Real Estate 70% Rule

What Is The Real Estate 70% Rule

I spoke about the 1% or 2% rules as quick ways to just kind of decide if you want to look further at a deal that comes your way. I don't typically follow the 1% or 2% rule because I have very specific real estate wants. I want to get my equity back out. So every deal I purchase, I want to actually get all that money back out so I can actually put it onto the next property, so I'm just basically reusing the equity. And for that, we would use the 70% rule.

Basically the 70% rule is that you'll be willing to pay no more than 70% of a property after market value or it's repaired value. So once you purchase the property and you renovate it, how much will that property now be worth? That would be my all-in-cost. And what all-in-cost means is my cost to acquire the property, to pay the seller, to pay title insurance, to pay transfer tax and the cost of renovation. So if the property were to cost me $50,000 to pay the seller, pay title insurance, pay transfer tax, all those good things, and a renovation is going to cost me $20,000, then my all-in-cost will be $70,000. And if the after repair value is $100,000, then that meets my 70% rule. Then at that point, I'm willing to actually kind of go ahead and put an offer on that property. And probably if it's actually meeting that rule, I would probably be very quick about putting in that offer.

The reason for the 70% rule is because once the property is finished, I'm going to want to approach a lender and I'm going to say, Hey, I've got a property and it's worth a lot more than I owe on it. I have equity in it. I would like you to give me a loan for all that equity. The lender is likely to respond no way, we're not going to give you all the equity that you have in this property, this $100,000 of equity. We'll give you 70 or 75% of that equity. You can find some lender that'll go all the way up to 95. They'll give you 95% of the of the property's value.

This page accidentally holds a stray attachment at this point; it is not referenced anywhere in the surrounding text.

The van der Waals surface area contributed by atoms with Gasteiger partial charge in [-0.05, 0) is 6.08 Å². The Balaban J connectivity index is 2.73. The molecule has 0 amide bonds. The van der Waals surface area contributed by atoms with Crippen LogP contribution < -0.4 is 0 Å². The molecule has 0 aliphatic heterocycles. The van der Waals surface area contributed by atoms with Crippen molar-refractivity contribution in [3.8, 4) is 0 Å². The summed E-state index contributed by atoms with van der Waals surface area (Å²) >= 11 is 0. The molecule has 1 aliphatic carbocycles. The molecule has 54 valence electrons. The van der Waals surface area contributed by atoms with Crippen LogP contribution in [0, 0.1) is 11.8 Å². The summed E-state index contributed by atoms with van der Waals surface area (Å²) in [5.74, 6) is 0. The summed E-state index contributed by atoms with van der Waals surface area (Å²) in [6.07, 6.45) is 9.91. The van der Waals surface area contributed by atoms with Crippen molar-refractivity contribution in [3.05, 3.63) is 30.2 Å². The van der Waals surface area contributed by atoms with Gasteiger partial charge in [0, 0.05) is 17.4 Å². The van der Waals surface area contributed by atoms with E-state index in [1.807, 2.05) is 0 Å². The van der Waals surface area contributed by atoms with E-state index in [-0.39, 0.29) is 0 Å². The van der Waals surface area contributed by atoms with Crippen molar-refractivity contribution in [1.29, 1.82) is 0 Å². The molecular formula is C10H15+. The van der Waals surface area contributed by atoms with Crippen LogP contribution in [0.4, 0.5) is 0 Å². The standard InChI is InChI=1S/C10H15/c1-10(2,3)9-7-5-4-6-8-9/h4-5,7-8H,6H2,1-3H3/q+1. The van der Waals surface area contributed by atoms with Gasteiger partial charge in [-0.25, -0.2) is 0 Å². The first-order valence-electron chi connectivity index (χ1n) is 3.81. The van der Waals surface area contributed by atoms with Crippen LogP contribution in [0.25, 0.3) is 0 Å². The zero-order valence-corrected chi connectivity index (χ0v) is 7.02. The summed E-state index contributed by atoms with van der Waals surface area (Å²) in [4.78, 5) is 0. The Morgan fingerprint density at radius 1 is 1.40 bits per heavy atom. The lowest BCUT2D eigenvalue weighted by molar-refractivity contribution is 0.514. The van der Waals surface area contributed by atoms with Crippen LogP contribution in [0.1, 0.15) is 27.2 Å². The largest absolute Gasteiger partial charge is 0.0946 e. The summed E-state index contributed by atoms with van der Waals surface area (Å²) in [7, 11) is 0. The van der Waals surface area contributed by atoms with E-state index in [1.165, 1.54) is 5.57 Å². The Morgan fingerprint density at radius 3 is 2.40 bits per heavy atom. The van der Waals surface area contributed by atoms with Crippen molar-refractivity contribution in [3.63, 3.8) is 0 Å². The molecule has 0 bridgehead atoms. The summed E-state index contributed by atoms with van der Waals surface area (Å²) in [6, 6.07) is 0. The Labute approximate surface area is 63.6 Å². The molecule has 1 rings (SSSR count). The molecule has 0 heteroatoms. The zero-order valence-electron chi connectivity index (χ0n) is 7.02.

I try to steer away from that because I don't want to over leverage myself. 75% is safe. If there was an aggressive market shift or if anything happened and I needed to sell the property, and somehow I couldn't sell the property for the same amount of money because the market so aggressively changed, I've got 30% of room there to keep me and my family safe. I prefer not overextending myself past the 75%.

But again, the 70% rule is basically equal to the fact that I know lender will give me 70% of that equity back out. So if I'm only invested in it's after repair value, 70%, I know I can get all my money back or more from a lender, and then I can just put it right into the next property. Do the same thing - buy the next property shell, renovate it, rent it out, pull the equity back out and do that again and again, and again and again. That's the 70% rule.

I'm Joe White trying to answer your real estate questions the very best I can. Good luck!!!


Joe White

Joe White is a Philadelphia Property Manager and Real Estate Broker. He is the owner of Grow Property Management and has been involved in the management, sales and purchases of Philadelphia area rental investment properties since 2008. He is an author and works as a real estate investment consultant and construction manager.

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